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79 practice notes
  • United States v. Twentieth Century-Fox Film Corp., No. 14354.
    • United States
    • United States District Courts. 9th Circuit. United States District Court (Southern District of California)
    • January 10, 1956
    ...v. Masonite Corp., 1942, 316 U.S. 265, 275, 62 S.Ct. 1070, 86 L.Ed. 1461; William Goldman Theatres, Inc. v. Loew's, Inc., 3 Cir., 1945, 150 F.2d 738, 744-745; United States v. U. S. Gypsum Co., 1948, 333 U.S. 364, 392-394, 68 S.Ct. 525, 92 L.Ed. 746; Milgram v. Loew's Inc., 3 Cir., 1951, 19......
  • United States v. Richfield Oil Corp., No. 6896-Y.
    • United States
    • United States District Courts. 9th Circuit. United States District Court (Southern District of California)
    • July 2, 1951
    ...v. Griffith, 1948, 334 U.S. 100, 105-107, 68 S.Ct. 941, 92 L.Ed. 1236; William Goldman Theatres, Inc., v. Loew's, Inc., 1945, 3 Cir., 150 F.2d 738, 8 International Salt Company v. United States, 1947, 332 U.S. 392, 398, 68 S.Ct. 12, 16, 92 L.Ed. 20. 9 United States v. Griffith, 1948, 334 U.......
  • Klor's, Inc. v. Broadway-Hale Stores, No. 15380.
    • United States
    • United States Courts of Appeals. United States Court of Appeals (9th Circuit)
    • March 28, 1958
    ...Paramount Film Distributing Corp. v. Village Theatre, 10 Cir., 1955, 228 F.2d 271; William Goldman Theatres v. Loew's, Inc., 3 Cir., 1945, 150 F.2d 738; White Bear Theatre Corp. v. State Theatre Corp., 8 Cir., 1942, 129 F.2d 600; Victor Talking Machine Co. v. Kemeny, 3 Cir., 1921, 271 F. Fi......
  • Hecht v. Pro-Football, Inc.
    • United States
    • United States Courts of Appeals. United States Court of Appeals (District of Columbia)
    • December 20, 1977
    ...344 U.S. 817, 73 S.Ct. 11, 97 L.Ed. 636 (1952) (relevant market is Providence, R.I.); William Goldman Theatres, Inc. v. Loew's, Inc., 150 F.2d 738 (3d Cir. 1945), cert. denied, 334 U.S. 811, 68 S.Ct. 1016, 92 L.Ed. 1742 (1948) (relevant market is downtown theatre 19 Tr. 2833, 2863. 20 Unite......
  • Request a trial to view additional results
79 cases
  • United States v. Twentieth Century-Fox Film Corp., No. 14354.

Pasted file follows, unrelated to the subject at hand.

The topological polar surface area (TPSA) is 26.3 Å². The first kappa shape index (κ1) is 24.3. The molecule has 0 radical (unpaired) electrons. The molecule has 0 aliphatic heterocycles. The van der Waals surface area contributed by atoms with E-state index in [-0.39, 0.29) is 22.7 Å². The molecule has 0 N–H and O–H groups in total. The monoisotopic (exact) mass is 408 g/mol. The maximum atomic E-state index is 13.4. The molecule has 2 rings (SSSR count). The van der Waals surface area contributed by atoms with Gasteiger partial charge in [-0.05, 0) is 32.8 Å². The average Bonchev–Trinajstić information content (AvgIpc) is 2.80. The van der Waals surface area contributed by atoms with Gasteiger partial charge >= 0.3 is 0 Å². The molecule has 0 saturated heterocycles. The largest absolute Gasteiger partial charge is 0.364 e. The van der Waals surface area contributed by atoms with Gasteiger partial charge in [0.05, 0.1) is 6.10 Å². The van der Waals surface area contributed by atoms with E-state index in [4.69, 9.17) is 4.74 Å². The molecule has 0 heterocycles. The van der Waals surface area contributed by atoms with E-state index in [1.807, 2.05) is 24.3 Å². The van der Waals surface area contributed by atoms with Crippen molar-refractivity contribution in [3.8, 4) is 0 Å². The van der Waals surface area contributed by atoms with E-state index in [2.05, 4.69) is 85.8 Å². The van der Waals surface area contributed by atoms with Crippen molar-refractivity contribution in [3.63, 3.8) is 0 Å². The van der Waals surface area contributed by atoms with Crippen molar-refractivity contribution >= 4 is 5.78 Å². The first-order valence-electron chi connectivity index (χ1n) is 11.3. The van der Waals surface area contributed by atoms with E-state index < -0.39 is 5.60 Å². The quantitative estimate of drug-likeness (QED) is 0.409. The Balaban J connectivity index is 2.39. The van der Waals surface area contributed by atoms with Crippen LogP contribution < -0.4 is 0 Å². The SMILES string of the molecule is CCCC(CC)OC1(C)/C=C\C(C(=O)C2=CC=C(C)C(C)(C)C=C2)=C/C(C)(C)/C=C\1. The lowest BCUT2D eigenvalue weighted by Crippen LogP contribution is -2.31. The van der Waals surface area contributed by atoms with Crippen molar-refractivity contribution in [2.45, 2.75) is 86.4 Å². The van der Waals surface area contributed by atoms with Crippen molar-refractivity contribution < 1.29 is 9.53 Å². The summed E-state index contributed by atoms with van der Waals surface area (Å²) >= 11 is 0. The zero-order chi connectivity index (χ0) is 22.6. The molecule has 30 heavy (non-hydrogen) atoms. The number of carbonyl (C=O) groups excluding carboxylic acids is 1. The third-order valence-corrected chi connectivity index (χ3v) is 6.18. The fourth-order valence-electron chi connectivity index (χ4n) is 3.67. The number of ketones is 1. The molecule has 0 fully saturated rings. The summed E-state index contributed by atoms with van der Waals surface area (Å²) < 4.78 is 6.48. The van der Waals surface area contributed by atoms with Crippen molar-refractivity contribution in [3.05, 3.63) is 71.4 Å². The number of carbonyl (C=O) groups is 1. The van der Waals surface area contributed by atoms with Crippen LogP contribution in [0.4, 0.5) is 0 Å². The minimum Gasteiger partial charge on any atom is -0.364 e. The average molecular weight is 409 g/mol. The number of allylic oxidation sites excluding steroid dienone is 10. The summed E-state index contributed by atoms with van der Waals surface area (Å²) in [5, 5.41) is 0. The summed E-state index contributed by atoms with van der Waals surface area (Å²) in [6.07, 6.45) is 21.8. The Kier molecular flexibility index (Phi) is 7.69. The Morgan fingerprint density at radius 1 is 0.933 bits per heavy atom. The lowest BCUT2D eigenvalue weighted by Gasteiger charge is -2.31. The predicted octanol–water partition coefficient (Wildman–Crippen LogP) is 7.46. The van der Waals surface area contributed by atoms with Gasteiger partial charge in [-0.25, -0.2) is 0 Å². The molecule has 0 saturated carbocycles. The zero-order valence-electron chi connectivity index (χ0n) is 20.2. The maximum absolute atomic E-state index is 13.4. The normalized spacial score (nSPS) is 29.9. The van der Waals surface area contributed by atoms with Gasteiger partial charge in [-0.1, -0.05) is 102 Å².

• United States
    • United States District Courts. 9th Circuit. United States District Court (Southern District of California)
    • January 10, 1956
    ...v. Masonite Corp., 1942, 316 U.S. 265, 275, 62 S.Ct. 1070, 86 L.Ed. 1461; William Goldman Theatres, Inc. v. Loew's, Inc., 3 Cir., 1945, 150 F.2d 738, 744-745; United States v. U. S. Gypsum Co., 1948, 333 U.S. 364, 392-394, 68 S.Ct. 525, 92 L.Ed. 746; Milgram v. Loew's Inc., 3 Cir., 1951, 19......
  • United States v. Richfield Oil Corp., No. 6896-Y.
    • United States
    • United States District Courts. 9th Circuit. United States District Court (Southern District of California)
    • July 2, 1951
    ...v. Griffith, 1948, 334 U.S. 100, 105-107, 68 S.Ct. 941, 92 L.Ed. 1236; William Goldman Theatres, Inc., v. Loew's, Inc., 1945, 3 Cir., 150 F.2d 738, 8 International Salt Company v. United States, 1947, 332 U.S. 392, 398, 68 S.Ct. 12, 16, 92 L.Ed. 20. 9 United States v. Griffith, 1948, 334 U.......
  • Klor's, Inc. v. Broadway-Hale Stores, No. 15380.
    • United States
    • United States Courts of Appeals. United States Court of Appeals (9th Circuit)
    • March 28, 1958
    ...Paramount Film Distributing Corp. v. Village Theatre, 10 Cir., 1955, 228 F.2d 271; William Goldman Theatres v. Loew's, Inc., 3 Cir., 1945, 150 F.2d 738; White Bear Theatre Corp. v. State Theatre Corp., 8 Cir., 1942, 129 F.2d 600; Victor Talking Machine Co. v. Kemeny, 3 Cir., 1921, 271 F. Fi......
  • Hecht v. Pro-Football, Inc.
    • United States
    • United States Courts of Appeals. United States Court of Appeals (District of Columbia)
    • December 20, 1977
    ...344 U.S. 817, 73 S.Ct. 11, 97 L.Ed. 636 (1952) (relevant market is Providence, R.I.); William Goldman Theatres, Inc. v. Loew's, Inc., 150 F.2d 738 (3d Cir. 1945), cert. denied, 334 U.S. 811, 68 S.Ct. 1016, 92 L.Ed. 1742 (1948) (relevant market is downtown theatre 19 Tr. 2833, 2863. 20 Unite......
  • Request a trial to view additional results